Corporate criminal liability for Bribery in Kuwait: issues in disclosing commissions

Published date13 July 2021
Date13 July 2021
Subject MatterAccounting & finance,Financial risk/company failure,Financial crime
AuthorNoura Taha Aloumi
Corporate criminal liability for
Bribery in Kuwait: issues in
disclosing commissions
Noura Taha Aloumi
Faculty of Law, Kuwait University, Kuwait City, Kuwait
Purpose This study aims to critically analyse corporate criminal liability for bribery in Kuwait, by
focusing on laws and regulationsas key problem-solving mechanisms. To that end, it identif‌ies and assesses
the existing anti-bribery laws in Kuwait,including a legal evaluation based on international standards. This
study raises several issues concerning the lack of regulations of private bribery, facilitating payments and
kickbacks in government contracts,and gifts and hospitalities in private sector, using UK Bribery Act 2010
(UK BA 2010) as a reference. This study showcases how these legal shortcomings are inconsistent with
international treaties, and undermine efforts to tackle corruption. Emphasis has been put on criminalising
private bribery, regulatingthe acceptance of hospitalities and gifts and abolishing the commission payment
regime in publiccontracts in Kuwait.
Design/methodology/approach Adopting a doctrinal focus, this paper examines case studies on
curbing corporatebribery using both primary and secondary sources.Given the increasingly transitional and
organised nature of business corruption,extravagant gifts and facilitating payments in public procurements
globally,a comparison is drawn with the UK BA 2010.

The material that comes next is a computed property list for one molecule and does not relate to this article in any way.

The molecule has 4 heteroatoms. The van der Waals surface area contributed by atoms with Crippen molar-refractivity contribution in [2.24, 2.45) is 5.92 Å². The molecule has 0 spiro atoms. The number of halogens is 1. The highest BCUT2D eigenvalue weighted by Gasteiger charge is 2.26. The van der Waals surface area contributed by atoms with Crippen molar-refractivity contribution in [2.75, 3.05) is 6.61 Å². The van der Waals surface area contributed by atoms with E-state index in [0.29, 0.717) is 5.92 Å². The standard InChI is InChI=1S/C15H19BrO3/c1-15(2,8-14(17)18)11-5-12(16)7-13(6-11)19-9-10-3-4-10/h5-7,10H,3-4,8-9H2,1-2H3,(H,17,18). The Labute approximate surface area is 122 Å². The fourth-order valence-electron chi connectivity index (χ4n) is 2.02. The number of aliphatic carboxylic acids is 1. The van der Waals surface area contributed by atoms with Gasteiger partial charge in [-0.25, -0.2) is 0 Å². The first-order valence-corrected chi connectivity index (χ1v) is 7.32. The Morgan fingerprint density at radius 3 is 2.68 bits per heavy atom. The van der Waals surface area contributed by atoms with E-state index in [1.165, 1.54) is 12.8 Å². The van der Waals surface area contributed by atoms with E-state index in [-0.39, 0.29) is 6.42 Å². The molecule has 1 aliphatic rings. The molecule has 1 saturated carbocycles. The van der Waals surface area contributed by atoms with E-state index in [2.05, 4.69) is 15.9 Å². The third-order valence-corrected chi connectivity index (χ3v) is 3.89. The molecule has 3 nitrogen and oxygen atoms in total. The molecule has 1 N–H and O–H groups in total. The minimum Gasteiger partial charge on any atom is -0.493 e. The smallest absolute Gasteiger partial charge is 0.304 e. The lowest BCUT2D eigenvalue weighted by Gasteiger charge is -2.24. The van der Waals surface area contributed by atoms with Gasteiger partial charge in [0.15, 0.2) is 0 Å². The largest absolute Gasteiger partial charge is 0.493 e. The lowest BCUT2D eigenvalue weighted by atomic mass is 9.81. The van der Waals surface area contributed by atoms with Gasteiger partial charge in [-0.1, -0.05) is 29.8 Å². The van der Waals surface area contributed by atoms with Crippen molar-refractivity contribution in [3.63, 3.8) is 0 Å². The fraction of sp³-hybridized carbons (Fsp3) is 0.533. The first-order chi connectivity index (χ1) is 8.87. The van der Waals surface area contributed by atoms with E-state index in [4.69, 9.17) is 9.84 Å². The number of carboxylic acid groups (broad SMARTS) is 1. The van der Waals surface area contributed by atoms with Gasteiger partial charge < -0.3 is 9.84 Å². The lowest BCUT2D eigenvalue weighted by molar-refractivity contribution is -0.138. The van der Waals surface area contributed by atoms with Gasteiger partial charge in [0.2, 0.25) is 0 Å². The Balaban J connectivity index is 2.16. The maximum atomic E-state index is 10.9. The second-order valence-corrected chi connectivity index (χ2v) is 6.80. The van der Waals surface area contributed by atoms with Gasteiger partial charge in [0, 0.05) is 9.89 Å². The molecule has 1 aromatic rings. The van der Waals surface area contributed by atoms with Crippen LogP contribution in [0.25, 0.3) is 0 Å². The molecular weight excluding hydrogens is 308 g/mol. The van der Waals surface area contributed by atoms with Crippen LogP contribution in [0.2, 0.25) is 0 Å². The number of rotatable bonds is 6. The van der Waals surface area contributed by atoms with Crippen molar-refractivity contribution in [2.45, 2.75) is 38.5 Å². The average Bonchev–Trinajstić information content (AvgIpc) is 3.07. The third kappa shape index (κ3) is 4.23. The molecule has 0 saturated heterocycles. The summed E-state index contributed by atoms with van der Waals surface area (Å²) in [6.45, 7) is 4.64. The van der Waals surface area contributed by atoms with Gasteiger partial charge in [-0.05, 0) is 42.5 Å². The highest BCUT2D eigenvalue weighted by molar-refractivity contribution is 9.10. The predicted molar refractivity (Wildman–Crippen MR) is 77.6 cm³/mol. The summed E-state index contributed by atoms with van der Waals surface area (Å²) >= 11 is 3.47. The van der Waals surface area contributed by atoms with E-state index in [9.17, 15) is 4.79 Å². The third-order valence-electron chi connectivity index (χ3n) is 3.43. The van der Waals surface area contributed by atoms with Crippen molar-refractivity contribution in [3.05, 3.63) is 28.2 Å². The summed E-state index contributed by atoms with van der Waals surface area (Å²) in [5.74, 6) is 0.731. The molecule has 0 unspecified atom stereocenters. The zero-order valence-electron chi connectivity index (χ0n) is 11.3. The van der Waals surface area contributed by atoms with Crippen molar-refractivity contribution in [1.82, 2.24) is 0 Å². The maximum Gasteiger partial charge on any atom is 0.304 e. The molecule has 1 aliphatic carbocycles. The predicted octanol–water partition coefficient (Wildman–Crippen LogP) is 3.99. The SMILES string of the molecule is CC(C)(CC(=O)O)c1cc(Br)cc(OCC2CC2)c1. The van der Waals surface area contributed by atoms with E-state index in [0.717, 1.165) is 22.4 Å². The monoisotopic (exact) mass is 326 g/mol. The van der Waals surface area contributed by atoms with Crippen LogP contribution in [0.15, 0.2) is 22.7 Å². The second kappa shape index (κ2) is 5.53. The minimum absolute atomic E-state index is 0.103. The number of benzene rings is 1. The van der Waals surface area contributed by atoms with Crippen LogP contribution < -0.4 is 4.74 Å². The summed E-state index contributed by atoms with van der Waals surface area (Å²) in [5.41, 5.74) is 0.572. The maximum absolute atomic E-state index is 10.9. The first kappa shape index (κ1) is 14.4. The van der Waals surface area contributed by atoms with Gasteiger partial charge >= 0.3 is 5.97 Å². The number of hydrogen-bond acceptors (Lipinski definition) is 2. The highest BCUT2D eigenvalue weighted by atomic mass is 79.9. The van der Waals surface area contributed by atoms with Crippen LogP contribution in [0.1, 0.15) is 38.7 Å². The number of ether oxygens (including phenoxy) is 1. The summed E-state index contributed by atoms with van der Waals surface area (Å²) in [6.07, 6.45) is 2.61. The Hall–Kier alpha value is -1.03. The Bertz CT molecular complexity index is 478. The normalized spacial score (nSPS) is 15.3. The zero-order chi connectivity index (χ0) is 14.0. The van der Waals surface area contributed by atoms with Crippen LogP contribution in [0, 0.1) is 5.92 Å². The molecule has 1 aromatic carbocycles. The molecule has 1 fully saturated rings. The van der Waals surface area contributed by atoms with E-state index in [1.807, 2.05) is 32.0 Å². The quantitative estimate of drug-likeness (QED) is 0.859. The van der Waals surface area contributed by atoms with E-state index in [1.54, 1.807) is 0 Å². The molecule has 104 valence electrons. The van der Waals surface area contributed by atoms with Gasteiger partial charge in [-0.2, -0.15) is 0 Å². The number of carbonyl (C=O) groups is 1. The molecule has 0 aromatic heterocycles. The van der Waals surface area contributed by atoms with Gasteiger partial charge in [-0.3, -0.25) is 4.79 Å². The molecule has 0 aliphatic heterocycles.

Findings Kuwaitslegal system does not criminalise bribery in privatesector. Its anti-bribery laws are not
at par with international standards.Therefore, the laws on disclosing commissions in public contractsmust
be abolished,and facilitating payments and hospitalitypayments in private sector must be regulated.
Originality/value This studyexplores corporate criminal liability for briberyin Kuwait by investigating
the weaknesses and legal shortcomings of the existing anti-bribery laws, and proposing reforms to counter
these usingUK BA 2010 as a guide.
Keywords Bribery, Corruption, Corporate criminal liability, Facilitating payment,
Kickback, Kuwait
Paper type Research paper
Introduction and historical background
Kuwaits legal system was inspired by the French civil system, and it adopted most of
Frances legal texts (Elliot, 2001).The lawsroots can be traced to the end of colonisation in
the 1960s, which prompted the governmentto establish a civil constitutional state upholding
the basic rule of the law by following Egyptian laws(Saleh, 1993). At that time, Egypt was
at the forefront in terms of modern laws and jurisdiction in the Arab region owing to the
work of the French-educated Egyptian jurist Abd al-Razzaq al-Sanhuri (Hill, 1988). In this
historical context, Kuwait adopted the Egyptian laws that were in turn inf‌luenced by the
French laws. Hence, the state upheld the legality principle under Article 32 of the 1961
Constitution, which states: Crime and punishment will be regulated by Law. Criminal
punishment shall not be inf‌lictedon the basis of ex post facto laws.
Thus, the principle of legality was included in Criminal Code No. 16 of 1960 in Article
1, which also states: No crime and no penalty may be established except by virtue of the
Journalof Financial Crime
Vol.29 No. 3, 2022
pp. 1102-1113
© Emerald Publishing Limited
DOI 10.1108/JFC-04-2021-0081
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